With the world’s largest museum collection of Escher’s work, Kunstmuseum Den Haag and Escher in The Palace will be the focus of this special anniversary year.
From optical illusions and impossible architecture to realistic natural landscapes: the work of Maurits Cornelis Escher (1898-1972) has it all. In 2023 it will be 125 years since his birth. With the world’s largest museum collection of Escher’s work, Kunstmuseum Den Haag and Escher in The Palace will be the focus of this special anniversary year.
Birds that become fish, water that flows uphill, two hands drawing each other: with consummate skill, M.C. Escher would transform a blank sheet of paper into his own infinite worlds where he would play with his viewers’ perception. His masterful metamorphoses and tessellations continue to amaze and inspire people all over the world. With four exhibitions at Kunstmuseum Den Haag and Escher in The Palace, plus a host of activities in the city organised in collaboration with cultural partners, schools, local communities and companies, in 2023 The Hague will truly be the City of Escher. During the anniversary year a number of buildings in the centre of The Hague will be ‘dressed’ in Escher style.
Escher: Eternity and Infinity
Until 12 February 2023 at Escher in The Palace
Escher: Eternity and Infinity traces Escher’s development as an artist, from his early woodcuts of human subjects, the natural world and landscapes, to his revolutionary tessellations, metamorphoses, impossible buildings and optical illusions. The themes of eternity and infinity constantly recur in Escher’s work, and this exhibition highlights their key role in his entire oeuvre.
Escher – Other World
18 February – 10 September 2023 at Kunstmuseum Den Haag
Step into the world of Escher – quite literally, at Kunstmuseum Den Haag’s Escher – Other World. This exhibition will allow visitors to experience the work of Escher as never before. His famous prints, featuring optical illusions, impossible architecture, reflections and the natural world will be combined with spectacular installations by Belgian artistic duo Gijs Van Vaerenbergh. The interaction between Escher’s prints and the spatial installations of Gijs Van Vaerenbergh will offer visitors a unique experience and a deeper exploration of Escher’s work.
Escher’s prints are the result of his unprecedented talent, and also of his almost obsessive devotion to the art of printmaking. His work, like that of Gijs Van Vaerenbergh, explores the boundaries of space, landscape, perspective and illusion. While Escher explored on paper, Gijs Van Vaerenbergh do so in spatial installations. For this exhibition, the core element of which will be a cross-section of the work of M.C. Escher, Gijs Van Vaerenbergh have devised space-filling interventions that present a contemporary view of Escher’s work. The interventions feature sculptural associations that explore the notions of light and heavy, temporary and eternal, impossible architecture and infinity, and other key elements of the work of Escher.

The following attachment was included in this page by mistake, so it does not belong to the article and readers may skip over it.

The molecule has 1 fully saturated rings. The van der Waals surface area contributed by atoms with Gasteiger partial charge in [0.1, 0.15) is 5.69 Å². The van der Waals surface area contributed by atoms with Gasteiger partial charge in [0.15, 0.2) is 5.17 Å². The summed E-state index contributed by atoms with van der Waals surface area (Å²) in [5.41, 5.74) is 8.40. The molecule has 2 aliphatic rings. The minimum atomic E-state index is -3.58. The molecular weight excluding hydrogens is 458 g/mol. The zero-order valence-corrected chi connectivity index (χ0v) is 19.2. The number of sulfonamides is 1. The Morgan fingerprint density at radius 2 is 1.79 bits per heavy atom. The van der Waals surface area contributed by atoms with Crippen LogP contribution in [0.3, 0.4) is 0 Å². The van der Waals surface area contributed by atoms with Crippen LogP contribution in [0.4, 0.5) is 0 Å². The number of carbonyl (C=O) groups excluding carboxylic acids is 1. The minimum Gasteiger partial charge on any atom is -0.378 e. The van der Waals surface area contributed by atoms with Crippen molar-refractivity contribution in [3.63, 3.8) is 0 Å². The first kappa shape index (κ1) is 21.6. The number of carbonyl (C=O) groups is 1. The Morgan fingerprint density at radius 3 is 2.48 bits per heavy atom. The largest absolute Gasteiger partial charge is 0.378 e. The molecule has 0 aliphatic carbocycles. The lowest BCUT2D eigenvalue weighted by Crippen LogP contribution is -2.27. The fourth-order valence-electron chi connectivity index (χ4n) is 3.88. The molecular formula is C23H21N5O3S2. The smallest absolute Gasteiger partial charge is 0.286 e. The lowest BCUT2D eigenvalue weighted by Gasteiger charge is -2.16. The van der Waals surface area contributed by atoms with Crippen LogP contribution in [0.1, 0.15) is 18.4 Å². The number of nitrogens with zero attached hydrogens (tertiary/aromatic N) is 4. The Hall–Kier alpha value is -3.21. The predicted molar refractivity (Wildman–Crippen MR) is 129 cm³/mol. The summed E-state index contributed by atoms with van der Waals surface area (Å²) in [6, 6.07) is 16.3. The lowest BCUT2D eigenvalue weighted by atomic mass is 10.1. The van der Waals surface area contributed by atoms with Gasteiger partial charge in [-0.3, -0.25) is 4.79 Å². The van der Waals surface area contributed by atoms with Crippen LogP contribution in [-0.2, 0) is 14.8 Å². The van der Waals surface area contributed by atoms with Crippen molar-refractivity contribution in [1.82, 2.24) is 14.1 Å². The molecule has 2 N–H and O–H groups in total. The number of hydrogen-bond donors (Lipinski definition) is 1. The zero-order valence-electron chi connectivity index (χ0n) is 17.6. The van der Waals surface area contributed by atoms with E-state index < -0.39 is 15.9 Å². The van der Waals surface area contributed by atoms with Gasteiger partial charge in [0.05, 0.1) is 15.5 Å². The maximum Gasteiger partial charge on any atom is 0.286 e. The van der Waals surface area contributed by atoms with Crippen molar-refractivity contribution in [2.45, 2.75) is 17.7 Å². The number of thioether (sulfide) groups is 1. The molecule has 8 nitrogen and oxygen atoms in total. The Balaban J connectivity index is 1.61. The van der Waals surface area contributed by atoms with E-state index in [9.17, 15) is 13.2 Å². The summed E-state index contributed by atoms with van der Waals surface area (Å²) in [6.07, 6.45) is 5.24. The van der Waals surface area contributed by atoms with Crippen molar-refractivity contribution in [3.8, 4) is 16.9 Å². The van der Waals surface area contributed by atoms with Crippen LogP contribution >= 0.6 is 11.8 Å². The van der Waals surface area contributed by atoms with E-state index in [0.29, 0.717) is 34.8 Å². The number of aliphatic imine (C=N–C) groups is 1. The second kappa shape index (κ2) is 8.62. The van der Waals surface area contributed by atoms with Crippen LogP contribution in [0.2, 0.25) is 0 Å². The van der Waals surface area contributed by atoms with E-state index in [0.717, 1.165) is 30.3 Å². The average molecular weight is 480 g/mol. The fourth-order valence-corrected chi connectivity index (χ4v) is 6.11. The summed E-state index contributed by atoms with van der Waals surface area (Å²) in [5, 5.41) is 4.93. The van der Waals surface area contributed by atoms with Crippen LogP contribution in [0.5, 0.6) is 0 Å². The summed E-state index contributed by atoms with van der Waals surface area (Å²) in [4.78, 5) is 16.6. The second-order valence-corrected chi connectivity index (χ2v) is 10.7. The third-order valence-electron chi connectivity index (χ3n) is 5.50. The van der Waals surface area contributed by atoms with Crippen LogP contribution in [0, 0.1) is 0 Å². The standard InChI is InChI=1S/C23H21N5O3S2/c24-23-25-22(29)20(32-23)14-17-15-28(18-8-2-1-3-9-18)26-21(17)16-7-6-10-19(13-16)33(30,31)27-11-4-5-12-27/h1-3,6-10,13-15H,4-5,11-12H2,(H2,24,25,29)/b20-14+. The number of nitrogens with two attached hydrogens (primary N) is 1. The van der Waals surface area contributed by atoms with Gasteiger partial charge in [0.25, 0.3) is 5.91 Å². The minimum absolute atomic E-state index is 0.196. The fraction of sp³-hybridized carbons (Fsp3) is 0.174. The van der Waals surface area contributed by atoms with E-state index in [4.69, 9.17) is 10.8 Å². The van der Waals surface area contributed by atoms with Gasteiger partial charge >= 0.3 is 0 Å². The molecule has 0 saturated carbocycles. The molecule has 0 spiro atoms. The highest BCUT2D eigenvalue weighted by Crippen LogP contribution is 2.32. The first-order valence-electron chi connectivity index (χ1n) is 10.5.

This double exhibition will be divided into two sections representing day and night, a contrast that fascinated Escher. The first part of the show, DAY, arranged by theme, will be displayed in our large, daylit galleries, where the work of Escher and the spatial installations of Gijs Van Vaerenbergh will challenge and enhance each other. The second part, NIGHT, will showcase a number of authentic themes in our side galleries. This unique interaction will shed new light on the beloved and versatile artist Maurits Cornelis Escher who, 125 years after his birth, continues to inspire people the world over.
Gijs Van Vaerenbergh
The striking work of artistic duo Gijs Van Vaerenbergh straddles the boundary between art and architecture. Arnout Van Vaerenbergh and Pieterjan Gijs (both b. 1983, Louvain) met while studying architecture in Louvain, where they decided to combine their individual quests for a new perception of space. The idiosyncratic art of Gijs Van Vaerenbergh is in constant motion, changing from every perspective. What might appear from a distance to be a familiar structure, like a church, a windmill or a maze, turns out to consist of all kinds of small elements, with no permanent form, as the artists trick their viewers’ eyes and subvert their experience of their surroundings.
Samuel Jessurun de Mesquita is known as the man who discovered Maurits Cornelis Escher. The talented artist and printmaker also taught graphic techniques at the School of Architecture and Decorative Arts. When Escher enrolled there as an architecture student, De Mesquita happened to see some of his graphic work. He was so impressed that he persuaded Escher to switch courses. Escher went on to become a master of printmaking, and the two developed a lifelong artistic and personal connection. Their artistic preferences partially coincided, but De Mesquita had his own very distinctive style, reducing his images of people and animals to the essence, and rendering his subjects in just a few powerful lines. In other images his style is less restrained. These imagined scenes are often humorous, though some are ominous. After De Mesquita’s death in Auschwitz in 1944, Escher continued to honour the memory of his teacher and friend. In this exhibition Samuel Jessurun de Mesquita’s poignant prints will be shown alongside those of his most famous student.
Just Like Escher
3 November 2023 - 24 March, 2024 at Escher in The Palace
Eternity, infinity, illusion, metamorphosis, reflection and repetition. From unusual reflections to impossible objects, and from living landscapes to terrific tessellations: Escher’s designs are still ever-present in today’s culture and contemporary art. Just Like Escher, a major exhibition which will open at Escher in The Palace in the autumn, will present a smorgasbord of work by contemporary artists and designers, illustrating the fact that the subjects so beloved of Escher are still held dear today.